It's a rainy Tuesday morning, but that's not slowing Keith Lockhart down.
The Boston Pops Espalanade Orchestra conductor is as busy as ever, running a few minutes late for our scheduled call because his interview with Boston Herald Radio went past its allotted time.
Though the classic Andy Williams song says this is the most wonderful time of the year, for Lockhart, it's also the busiest time of the year.
He's spending his mornings doing tons of interviews to promote the Holiday Pops series of concerts taking place at Symphony Hall in Boston and venues around New England, including the Dec. 11 date at Lowell Memorial Auditorium.
"Between (Nov. 30) and Dec. 24, which is a span of 25 days, we will do 45 concerts in total," Lockhart says. "Somebody asked what I did in December. I said I only do 41 of those. They looked at me in amazement and said, 'That's more than one a day.' It's a very busy time. It speaks to the demand of what we're offering. We're thrilled so many people want to hear these concerts."
In addition to the 2:30 p.m. show on Dec. 11 in Lowell, the Holiday Pops series includes concerts in Storrs, Conn., on Dec. 3, Worcester on Dec. 9 and Manchester, N.H., on Dec. 10.
"There's a market for our music throughout the region, with satellite communities all around Boston made up of folks who for one reason or another don't want to trek to Symphony Hall. There are plenty of folks who do as well, but over the years, we've developed loyal local followings in Lowell, Worcester and Manchester. The Pops have been going to these places since before I took this job two decades ago. Even with Storrs, Conn., and Providence, we really are one big state. They all think of the Boston Pops as theirs, and it's fun to take the message out of Symphony Hall a bit."
The logistics of running that many shows all over New England in a compressed time frame sounds imposing, but as Lockhart reminds us, "The vast majority of the shows are at Symphony Hall. Those logistics are rather easy. We're there all the time. In the past, we've done more extensive holiday touring to the West Coast. That's more of a military operation than a concert. In the case of a regional concert, the orchestra travels by bus. There are maybe 120 to 130 people on four or five buses. The equipment is mostly trucking larger instruments, sound equipment and stage equipment. Some of it is rented locally, but a lot of it travels with us. When we're done with the concerts, the stage crew is breaking it down and taking it to the next place.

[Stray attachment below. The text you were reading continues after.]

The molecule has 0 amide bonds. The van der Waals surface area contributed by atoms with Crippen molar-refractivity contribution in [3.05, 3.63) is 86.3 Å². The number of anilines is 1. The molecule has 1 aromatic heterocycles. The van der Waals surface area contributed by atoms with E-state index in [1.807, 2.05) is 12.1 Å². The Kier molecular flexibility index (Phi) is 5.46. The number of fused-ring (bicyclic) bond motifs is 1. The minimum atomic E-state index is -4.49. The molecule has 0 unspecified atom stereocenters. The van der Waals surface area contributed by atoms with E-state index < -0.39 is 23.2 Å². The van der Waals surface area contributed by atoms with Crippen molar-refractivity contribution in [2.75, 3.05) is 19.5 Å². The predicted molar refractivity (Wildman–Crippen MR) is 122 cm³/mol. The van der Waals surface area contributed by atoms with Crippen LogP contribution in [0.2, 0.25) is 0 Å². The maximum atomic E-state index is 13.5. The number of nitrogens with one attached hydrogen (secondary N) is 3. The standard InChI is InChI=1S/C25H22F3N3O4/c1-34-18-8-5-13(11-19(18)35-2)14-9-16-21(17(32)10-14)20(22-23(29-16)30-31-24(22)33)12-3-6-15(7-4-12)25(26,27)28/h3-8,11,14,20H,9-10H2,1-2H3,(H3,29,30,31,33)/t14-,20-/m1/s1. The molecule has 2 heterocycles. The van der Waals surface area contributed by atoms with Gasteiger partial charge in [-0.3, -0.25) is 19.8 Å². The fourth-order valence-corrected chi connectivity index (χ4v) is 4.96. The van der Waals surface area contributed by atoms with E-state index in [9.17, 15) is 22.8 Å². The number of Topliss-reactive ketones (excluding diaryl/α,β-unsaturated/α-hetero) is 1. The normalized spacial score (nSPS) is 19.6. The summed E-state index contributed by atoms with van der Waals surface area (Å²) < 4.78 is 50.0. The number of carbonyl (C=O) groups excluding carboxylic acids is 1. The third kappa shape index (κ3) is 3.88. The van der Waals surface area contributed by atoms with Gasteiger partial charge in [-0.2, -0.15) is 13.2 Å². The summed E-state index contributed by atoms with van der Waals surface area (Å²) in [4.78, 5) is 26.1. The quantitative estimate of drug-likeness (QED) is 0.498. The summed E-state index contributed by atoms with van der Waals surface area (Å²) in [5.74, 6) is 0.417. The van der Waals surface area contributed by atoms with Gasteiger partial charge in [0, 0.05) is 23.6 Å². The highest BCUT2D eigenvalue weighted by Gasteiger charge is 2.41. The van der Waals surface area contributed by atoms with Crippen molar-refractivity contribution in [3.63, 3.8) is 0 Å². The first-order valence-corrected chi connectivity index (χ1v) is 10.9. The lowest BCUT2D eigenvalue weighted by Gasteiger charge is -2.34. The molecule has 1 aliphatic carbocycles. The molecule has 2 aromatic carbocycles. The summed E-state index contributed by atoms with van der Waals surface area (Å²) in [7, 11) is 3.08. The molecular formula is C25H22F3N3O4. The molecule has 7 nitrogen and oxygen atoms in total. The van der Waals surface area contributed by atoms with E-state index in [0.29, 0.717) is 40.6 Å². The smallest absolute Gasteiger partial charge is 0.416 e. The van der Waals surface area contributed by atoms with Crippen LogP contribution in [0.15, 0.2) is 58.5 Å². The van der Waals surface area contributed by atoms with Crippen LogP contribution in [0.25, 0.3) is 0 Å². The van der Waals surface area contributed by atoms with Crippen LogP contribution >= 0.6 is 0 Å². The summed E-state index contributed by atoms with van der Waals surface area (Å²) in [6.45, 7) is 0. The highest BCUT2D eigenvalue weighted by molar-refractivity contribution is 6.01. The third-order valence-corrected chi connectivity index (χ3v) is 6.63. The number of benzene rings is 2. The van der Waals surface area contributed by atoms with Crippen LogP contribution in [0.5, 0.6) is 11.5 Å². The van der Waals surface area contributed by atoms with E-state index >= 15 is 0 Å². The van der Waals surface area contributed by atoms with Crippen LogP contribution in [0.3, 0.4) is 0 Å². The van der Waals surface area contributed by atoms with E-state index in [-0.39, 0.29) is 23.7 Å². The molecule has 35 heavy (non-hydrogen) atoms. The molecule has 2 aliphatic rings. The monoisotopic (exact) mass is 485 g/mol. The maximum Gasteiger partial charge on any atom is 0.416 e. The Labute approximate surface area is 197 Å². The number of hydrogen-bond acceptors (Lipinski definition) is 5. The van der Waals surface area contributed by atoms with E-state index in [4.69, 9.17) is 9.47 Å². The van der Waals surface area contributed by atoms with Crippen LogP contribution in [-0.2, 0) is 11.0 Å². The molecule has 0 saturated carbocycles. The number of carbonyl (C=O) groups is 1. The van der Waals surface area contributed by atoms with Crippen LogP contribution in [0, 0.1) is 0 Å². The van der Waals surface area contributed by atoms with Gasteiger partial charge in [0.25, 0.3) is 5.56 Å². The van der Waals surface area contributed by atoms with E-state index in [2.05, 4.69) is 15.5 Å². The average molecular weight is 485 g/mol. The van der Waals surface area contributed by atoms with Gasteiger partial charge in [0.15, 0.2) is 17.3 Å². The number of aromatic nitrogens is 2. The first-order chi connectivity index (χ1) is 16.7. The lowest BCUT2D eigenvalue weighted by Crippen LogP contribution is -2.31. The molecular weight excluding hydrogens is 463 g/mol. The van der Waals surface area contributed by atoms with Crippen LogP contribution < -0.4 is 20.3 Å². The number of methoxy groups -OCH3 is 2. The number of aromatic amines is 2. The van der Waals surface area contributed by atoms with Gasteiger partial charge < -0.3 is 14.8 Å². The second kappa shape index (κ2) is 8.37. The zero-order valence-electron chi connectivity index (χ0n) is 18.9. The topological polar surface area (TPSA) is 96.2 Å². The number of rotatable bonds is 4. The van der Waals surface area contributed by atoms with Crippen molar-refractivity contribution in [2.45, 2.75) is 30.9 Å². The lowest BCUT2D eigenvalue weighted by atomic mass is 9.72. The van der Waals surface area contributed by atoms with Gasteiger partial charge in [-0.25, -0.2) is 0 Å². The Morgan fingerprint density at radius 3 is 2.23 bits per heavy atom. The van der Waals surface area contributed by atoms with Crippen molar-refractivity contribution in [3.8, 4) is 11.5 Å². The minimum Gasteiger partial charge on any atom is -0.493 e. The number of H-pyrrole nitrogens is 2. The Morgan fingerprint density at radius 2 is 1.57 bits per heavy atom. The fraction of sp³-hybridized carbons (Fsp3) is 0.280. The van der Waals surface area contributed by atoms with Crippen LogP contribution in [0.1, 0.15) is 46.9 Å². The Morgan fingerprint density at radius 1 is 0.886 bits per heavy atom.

Speaking of seasons, the Holiday Pops shows are, of course, seasonal affairs.
"In all of these concerts, we try to take the audience on a journey. We try as hard as we can to make people think, 'They programmed this concert just for me.' That's hard. People have different expectations. We try to honor as many of those as we can. The program moves from the more serious, more classical, more sacred, to more secular to more just for fun. We have great classical Christmas music, whether it's the 'Hallelujah Chorus,' Respighi or traditional carols. We have a brand new arrangement this year with pieces to show the orchestra, Bach, the Christmas holiday and then move toward the sing-a-long and 'Sleigh Ride,' which is a Boston Pops signature holiday tune for us, along with a visit from a special guy with a big red suit with a very special relationship with the Boston Pops."
Though Symphony Hall is a renowned venue for classical music aficionados, the audience for the Holiday Pops shows is a bit more diverse. "It's very much a family holiday audience. It's more of a great holiday family tradition. They are wonderful concerts for us. We see the widest variety of demographic we see in any concert, certainly in terms of age, from infants to grandparents. We serve as the fireplace they gather metaphorically around and that's a wonderful position to be in."
The spirit of the season comes through in Lockhart's voice when talking about the Holiday Pops concerts. "I do get excited about them. They are really wonderful concerts. I'm proud of what we do. I have to modulate that excitement because I have to keep that over 41 concerts. If I just got to do one, I'd be really excited, but at the end of the day, I love the season, I love the music, I love what music can bring and add to the season. I'm excited to be able to share that. This is one of the times I feel lucky to be able to do what I do."
Bringing the music to the people helps raise the visibility of Boston Pops with audiences who wouldn't otherwise experience it. "It certainly increases exposure. The music takes care of itself, but you have to get them into the hall. For our youngest audience members, it's a great way to hear a live orchestra for the first time."
Lockhart is very much looking forward to coming to Lowell (he asked how retired Sun reporter Nancye Tuttle is doing during the phone interview). "It's a great tradition. We love going to the Lowell Memorial Auditorium. We love using that space. We really enjoy it. We recognize repeat customers.
"I would not so much point to the program, which will be wonderful as always, but point to the times we're living and there are times when people need the stability and warmth of the holidays more than ever. I would wager that, for many people, this is one of those years. This is a great time to see what the amazing power of music is and the spirit of the holidays to transform people's lives. If you're feeling your Christmas spirit is at an all-time low, this would be a good time to check us out."